Monday, January 28, 2013

Gospel Blog: Matthew 3:1-12

Note: See Introduction for context of this series on the Gospels.

Summary of Matthew 3:1-12
Years after Jesus and family settle in Galilee, Matthew introduces John the Baptist. John baptizes many from all over Israel, but chews out the religious leaders when they come to be baptized too.

Detailed Thoughts about Matthew 3:1-12
There is a lot to unpack in these 12 verses (doing the whole chapter in one blog post was too much). Forgive me if these thoughts are a bit disjointed. Frankly, I have more questions than answers.

People were coming from far and wide to get baptized by John the Baptist. It gets really interesting when, in vs. 7, John starts speaking to the religious leaders of the time--the Pharisees and Sadducees--who also came to be baptized. He starts by calling them a bunch of snakes.

Ooh. Already, we're seeing an impatience and downright anger to current religious leaders. It doesn't sound very loving, does it? It makes me wonder if the real, Christian way to engage with the Dobsons, the Driscolls, the Pipers, et al, is actually one of scorn. Pointing out their hypocrisy and the damage that they do. Doing this seems to follow the example of John the Baptist, at least. It opens a whole other can of worms: who has the moral authority to call these people out? I'm mindful of passages about judging and eye-planks. I don't have the definitive answer.

One of the things I'm keeping my eye on as I read through the Gospels is how Jesus (and others close to him) interact with people who are in power--especially religious power. In this passage, at least, John doesn't show any deference!

I also wonder if some of the Pharisees and Sadducees that came to see John were actually shocked at his words to them. Were all of them arrogant and proud, or were there some who were sincere and followed the law as best as they could? Maybe some of them (most of them?) sincerely believed their way of life and their worldview was THE way to please God? I group myself with them. I used to think this way, too. I feel great conviction from these words. My hope is that these words broke through to some of these men (I'm assuming they were all men at this point, but perhaps not?), especially those whose hearts were seeking, questioning, and humble--stuck in this hierarchy without yet consciously knowing it.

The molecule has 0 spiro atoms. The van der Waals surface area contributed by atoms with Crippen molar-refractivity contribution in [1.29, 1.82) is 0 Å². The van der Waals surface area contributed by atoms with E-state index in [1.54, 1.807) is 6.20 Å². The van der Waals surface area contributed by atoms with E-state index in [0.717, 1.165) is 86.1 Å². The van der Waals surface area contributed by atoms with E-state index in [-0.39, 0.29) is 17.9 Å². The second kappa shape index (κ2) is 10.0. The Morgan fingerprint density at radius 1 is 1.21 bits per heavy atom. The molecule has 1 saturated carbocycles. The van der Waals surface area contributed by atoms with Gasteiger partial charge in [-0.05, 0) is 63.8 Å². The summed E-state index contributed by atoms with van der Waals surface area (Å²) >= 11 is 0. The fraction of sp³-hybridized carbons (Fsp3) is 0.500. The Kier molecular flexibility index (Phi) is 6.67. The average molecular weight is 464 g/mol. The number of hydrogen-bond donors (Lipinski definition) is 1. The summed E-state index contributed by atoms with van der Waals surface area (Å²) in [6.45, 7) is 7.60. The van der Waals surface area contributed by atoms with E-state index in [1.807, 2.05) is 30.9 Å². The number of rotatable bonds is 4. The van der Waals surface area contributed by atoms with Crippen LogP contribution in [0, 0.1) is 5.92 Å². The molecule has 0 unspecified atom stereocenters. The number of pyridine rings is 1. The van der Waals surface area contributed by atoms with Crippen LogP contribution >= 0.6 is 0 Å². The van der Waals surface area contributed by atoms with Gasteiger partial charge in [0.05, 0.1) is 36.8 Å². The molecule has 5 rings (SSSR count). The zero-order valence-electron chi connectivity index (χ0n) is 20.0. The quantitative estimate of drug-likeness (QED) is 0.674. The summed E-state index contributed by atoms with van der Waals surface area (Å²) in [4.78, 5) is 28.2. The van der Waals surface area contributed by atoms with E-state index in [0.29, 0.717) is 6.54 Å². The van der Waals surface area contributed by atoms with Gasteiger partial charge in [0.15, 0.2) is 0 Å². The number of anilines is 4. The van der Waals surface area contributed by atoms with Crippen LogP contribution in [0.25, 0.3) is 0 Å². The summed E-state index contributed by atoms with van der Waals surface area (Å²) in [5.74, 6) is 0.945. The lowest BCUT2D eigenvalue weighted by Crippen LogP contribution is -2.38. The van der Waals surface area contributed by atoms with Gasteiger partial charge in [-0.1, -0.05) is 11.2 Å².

Backing up to verses 1-6 (espec. vs 6): I wonder for what "sins" the crowds are sorry? I always thought of sin as a lack of spending time with God, not witnessing for God, and sexual impurity. (For more on this, see yesterday's post on guilt.) Were they thinking of breaking specific law, or were they thinking of not taking care of the poor and oppressed? Of greed?

My final thoughts on this passage have to do with the judgment that John talked about when he addressed the religious leaders:
  • John said, "Who warned you to run from the coming judgment?" What judgment does he mean?
  • John also gave a metaphor of a tree: The ax will cut you down if you do not bear fruit.
  • He also said that Jesus would separate the wheat from the husks, and the husks will be burnt in a fire that would never burn out.
Arg! HELL! Literally! This passage frightens me. It brings up all the fears I've had (and still have) about eternal torture. It's small comfort that he is directly addressing the religious leaders at this point. As much as I don't like them (or their present-day doppelgangers, the Religious Right), I don't think anyone deserves ETERNAL torment. I can't help but think he is using hyperbole to show the evil of hypocrisy and people who use power over others to oppress. At least, that's what I'm choosing to take away from this passage.

1 comment:

belongfellow said...

Enjoyed your observations and analysis, and I identity with pretty much all of your reactions to this passage, notably, "who has the moral authority . . ." (not me), and the fears that are stirred by images of an axe and a branch and burning chaff. I hadn't thought of hyperbole applied here, but realizing a number of years ago that Jesus often used this method of speaking (cut off your hand, camel through the eye of a needle, etc.) was a welcome insight.